Iraq, OPEC’s second largest oil producer, has promised to cut its output by 210,000 bpd according to the agreement signed on November 30, 2016 in Vienna. During negotiations with the exporting countries, the government in Baghdad asked to be exempted from the cuts due to the high costs of its war against the Islamic State (IS) and its difficult internal situation. However, Iraq failed to obtain its desired result and had to accept a ceiling of 4.35mb, compared with October’s production level of 4.7mb. Nevertheless, for now this obligation should not have negative repercussions on the Iraqi oil industry or on revenues derived from crude oil exports.
With an average Brent crude price at $55 per barrel, which, according to some estimates could increase to $60, Baghdad can rely on the high liquidity needed to cover war and reconstruction costs. It is also likely that in coming months, Iraq will continue to be required to reduce its oil production due to contingent factors.
The maintenance of oil fields and the Kurdistan issue
With an average #Brent #crude price at $55/bbl, #Baghdad can rely on the high liquidity
Iraqi crude oil exports in March of this year are expected to fall to their lowest level in the last seven months, due both to planned maintenance work in some of the largest oil fields in the country and to the seasonal physiological decline in production during that period. In the “super giant” oil field of Rumaila, operated by BP, Petrochina and Iraq’s South Oil Company (SOC), maintenance work started as early as January and should be completed in June. Works on the super-giant oil field of Majnoon, licensed to the Anglo-Dutch company Royal Dutch Shell in partnership with Malaysia’s Petronas and Iraq’s Missan Oil, should start in February and end in April. At full capacity, the two oil fields combined produce an average of approximately 1.5 million bpd, an amount that will decrease during this maintenance work.
According to expert forecasts, in March, Iraqi crude oil exports from the terminals of Bassora, in the south of the country, are expected to fall to 3 million bpd from the current level of 3.28 million given this decline in production. Added to this total are the exports from the fields under the control of the autonomous region of Iraqi Kurdistan, regarding which there is still no agreement between the two countries. The agreement reached in December 2014 between Erbil and Baghdad on oil exports has in fact been blocked.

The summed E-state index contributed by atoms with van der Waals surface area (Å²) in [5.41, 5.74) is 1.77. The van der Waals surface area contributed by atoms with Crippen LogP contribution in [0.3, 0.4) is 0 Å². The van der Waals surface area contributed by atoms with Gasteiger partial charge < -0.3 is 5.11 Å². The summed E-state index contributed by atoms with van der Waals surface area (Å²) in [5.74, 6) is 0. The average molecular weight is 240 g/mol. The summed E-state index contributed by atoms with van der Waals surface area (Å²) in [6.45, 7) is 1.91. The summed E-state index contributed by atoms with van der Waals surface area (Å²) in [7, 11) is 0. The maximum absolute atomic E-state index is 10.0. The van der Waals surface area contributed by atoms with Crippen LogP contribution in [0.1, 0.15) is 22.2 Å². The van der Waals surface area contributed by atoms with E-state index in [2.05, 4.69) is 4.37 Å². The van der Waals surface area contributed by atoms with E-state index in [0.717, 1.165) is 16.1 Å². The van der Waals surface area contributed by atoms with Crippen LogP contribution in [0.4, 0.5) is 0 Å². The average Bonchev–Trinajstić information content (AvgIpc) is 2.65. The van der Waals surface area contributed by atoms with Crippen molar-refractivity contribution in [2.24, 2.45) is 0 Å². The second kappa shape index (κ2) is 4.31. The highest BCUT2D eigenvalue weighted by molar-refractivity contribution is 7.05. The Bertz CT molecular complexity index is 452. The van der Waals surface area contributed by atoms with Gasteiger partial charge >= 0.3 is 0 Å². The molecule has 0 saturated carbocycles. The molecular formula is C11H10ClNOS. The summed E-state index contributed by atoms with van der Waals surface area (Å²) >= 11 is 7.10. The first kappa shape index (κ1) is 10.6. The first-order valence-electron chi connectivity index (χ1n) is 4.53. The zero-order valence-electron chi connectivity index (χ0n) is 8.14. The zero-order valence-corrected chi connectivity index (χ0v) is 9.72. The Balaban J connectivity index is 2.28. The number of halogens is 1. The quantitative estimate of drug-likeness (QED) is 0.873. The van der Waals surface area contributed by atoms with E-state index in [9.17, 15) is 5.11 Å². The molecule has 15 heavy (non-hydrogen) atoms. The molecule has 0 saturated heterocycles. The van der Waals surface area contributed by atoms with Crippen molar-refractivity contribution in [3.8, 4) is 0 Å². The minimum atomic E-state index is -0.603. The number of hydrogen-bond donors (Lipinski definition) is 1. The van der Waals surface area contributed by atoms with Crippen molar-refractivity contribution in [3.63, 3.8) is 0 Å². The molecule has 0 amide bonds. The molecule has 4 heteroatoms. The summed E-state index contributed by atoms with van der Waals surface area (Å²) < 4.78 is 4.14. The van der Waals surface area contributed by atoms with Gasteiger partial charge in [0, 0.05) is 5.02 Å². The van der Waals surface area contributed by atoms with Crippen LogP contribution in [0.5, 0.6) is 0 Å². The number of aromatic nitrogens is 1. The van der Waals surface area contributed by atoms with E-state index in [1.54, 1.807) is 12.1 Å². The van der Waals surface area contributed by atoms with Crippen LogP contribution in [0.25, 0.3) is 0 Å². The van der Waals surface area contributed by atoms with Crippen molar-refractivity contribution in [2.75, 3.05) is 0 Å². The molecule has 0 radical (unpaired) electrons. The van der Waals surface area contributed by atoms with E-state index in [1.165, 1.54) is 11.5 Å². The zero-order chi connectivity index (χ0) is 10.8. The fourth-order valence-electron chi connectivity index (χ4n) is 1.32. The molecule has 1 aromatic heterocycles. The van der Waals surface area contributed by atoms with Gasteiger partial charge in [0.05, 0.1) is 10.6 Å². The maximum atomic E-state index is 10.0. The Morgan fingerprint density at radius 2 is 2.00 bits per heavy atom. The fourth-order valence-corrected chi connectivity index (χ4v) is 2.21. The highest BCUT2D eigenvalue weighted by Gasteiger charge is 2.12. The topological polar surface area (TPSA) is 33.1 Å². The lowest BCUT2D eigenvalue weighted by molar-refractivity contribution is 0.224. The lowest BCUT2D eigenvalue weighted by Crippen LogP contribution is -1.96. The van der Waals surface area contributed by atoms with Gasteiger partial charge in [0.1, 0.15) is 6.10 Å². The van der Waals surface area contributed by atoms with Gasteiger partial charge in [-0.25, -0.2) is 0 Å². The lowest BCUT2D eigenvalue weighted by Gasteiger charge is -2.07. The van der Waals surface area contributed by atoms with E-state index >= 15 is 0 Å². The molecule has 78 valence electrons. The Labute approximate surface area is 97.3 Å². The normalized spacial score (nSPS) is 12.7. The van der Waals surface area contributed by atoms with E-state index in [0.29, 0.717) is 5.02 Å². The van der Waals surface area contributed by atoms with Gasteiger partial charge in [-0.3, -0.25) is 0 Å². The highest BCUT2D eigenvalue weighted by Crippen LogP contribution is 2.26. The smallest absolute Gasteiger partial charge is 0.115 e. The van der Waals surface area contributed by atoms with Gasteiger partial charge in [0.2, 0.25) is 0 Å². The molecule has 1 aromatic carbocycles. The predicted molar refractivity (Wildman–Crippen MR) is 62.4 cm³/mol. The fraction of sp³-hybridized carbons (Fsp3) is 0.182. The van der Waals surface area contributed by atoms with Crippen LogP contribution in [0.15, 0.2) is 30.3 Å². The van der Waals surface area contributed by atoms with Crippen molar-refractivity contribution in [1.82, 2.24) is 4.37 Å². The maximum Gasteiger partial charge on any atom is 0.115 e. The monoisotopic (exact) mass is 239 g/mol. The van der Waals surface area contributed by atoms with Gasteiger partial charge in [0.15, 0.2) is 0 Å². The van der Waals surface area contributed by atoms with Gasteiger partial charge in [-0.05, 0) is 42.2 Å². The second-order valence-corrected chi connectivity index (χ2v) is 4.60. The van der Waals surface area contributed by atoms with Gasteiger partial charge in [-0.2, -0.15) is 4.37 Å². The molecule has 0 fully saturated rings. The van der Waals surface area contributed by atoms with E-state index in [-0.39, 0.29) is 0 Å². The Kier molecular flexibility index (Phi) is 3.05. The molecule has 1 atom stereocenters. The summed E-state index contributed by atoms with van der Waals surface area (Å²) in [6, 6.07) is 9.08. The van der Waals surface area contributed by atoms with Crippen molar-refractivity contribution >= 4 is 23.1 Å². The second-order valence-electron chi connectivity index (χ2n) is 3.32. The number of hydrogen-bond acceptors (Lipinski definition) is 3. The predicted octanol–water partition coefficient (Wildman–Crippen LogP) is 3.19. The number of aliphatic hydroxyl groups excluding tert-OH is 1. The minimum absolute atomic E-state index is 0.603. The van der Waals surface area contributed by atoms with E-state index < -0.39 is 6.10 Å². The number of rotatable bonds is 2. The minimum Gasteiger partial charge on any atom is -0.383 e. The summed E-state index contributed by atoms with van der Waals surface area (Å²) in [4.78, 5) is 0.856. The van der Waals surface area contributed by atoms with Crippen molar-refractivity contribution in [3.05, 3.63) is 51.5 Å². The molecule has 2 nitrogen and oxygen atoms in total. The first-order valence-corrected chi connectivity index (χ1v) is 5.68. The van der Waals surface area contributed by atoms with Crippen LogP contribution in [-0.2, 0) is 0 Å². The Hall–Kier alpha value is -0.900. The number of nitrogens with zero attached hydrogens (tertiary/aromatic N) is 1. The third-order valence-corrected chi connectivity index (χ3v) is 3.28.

Under the agreement, Iraqi Kurdistan is expected to export 550,000 barrels of oil per day via Baghdad oil marketing company Somo, in exchange for 17% of the federal budget. Currently, however, exports from the Kurdish region and from the oil fields of Kirkuk, which are largely controlled by the authorities in Erbil, flow via the connecting pipeline with Turkey, the Kirkuk-Ceyhan oil pipeline. This change is partly attributable to the closure of a pipeline that travelled to Mosul, a city in northern Iraq still under the partial control of IS, and because of this instability due to war the pipeline has been closed since at least 2014. The government in Baghdad therefore continues to block the allocation of 17% of the state budget destined for the Kurdish region under the Constitution.
Although the lack of an agreement between the federal government and the Kurdish regional government may have consequences for the country’s internal political stability, it is unlikely that this factor will have repercussions on compliance with the agreement signed by OPEC. Also playing in Iraq’s favor is the fact that to date OPEC has reduced its oil production more than expected, thanks to the contribution of Saudi Arabia which, on November 30, 2016, committed to reducing its output by approximately 500,000 bpd.
According to the International Energy Agency (IEA), in January, Riyadh cut its output more than necessary and data show 90% compliance with the OPEC agreement, the aim of which is to cut average production, in the first six months of 2017 by approximately 1.2 million bpd. To that can be added an output cut of 558,000 bpd by non-OPEC countries, a group that includes Russia. Therefore, Iraq, at least for now, has been able to avoid completely fulfilling its commitment made under the agreement, remaining at 53% of its target (-0.11% production versus the -0.21% required).
The geopolitical challenges
In terms of geopolitics, despite recent military successes in the war against the Islamic State achieved with the support of the international coalition led by the U.S., Iraq is experiencing challenging times.
The offensive for the liberation of Mosul, the final stronghold of the jihadist group in the north, is almost at an end with the partial liberation of the city center. But once control is regained over the entire province, Baghdad must start a difficult “political reconstruction” task that takes into account the requests and demands of various religious and ethnic groups. It will be necessary to grant an important role to the Sunnite community, including allotting top institutional offices, to avoid once and for all rekindling violence between the country’s various religious groups.
With the Kurds, it will be necessary to find a new balance, since in the war against the Islamic State the autonomous region of Iraqi Kurdistan has taken on a stronger role, both in terms of diplomatic relations, with Turkey and the United States, and from a strictly military point of view. It is reasonable to hope that once the militias of the “Caliphate” have been defeated a period of growth and stability may open up for the country, one that cannot fail to promote its reconstruction.
For now, the obligation undertaken in respect of the other OPEC countries should not have negative repercussions on the Iraqi oil industry or on revenues derived from crude oil exports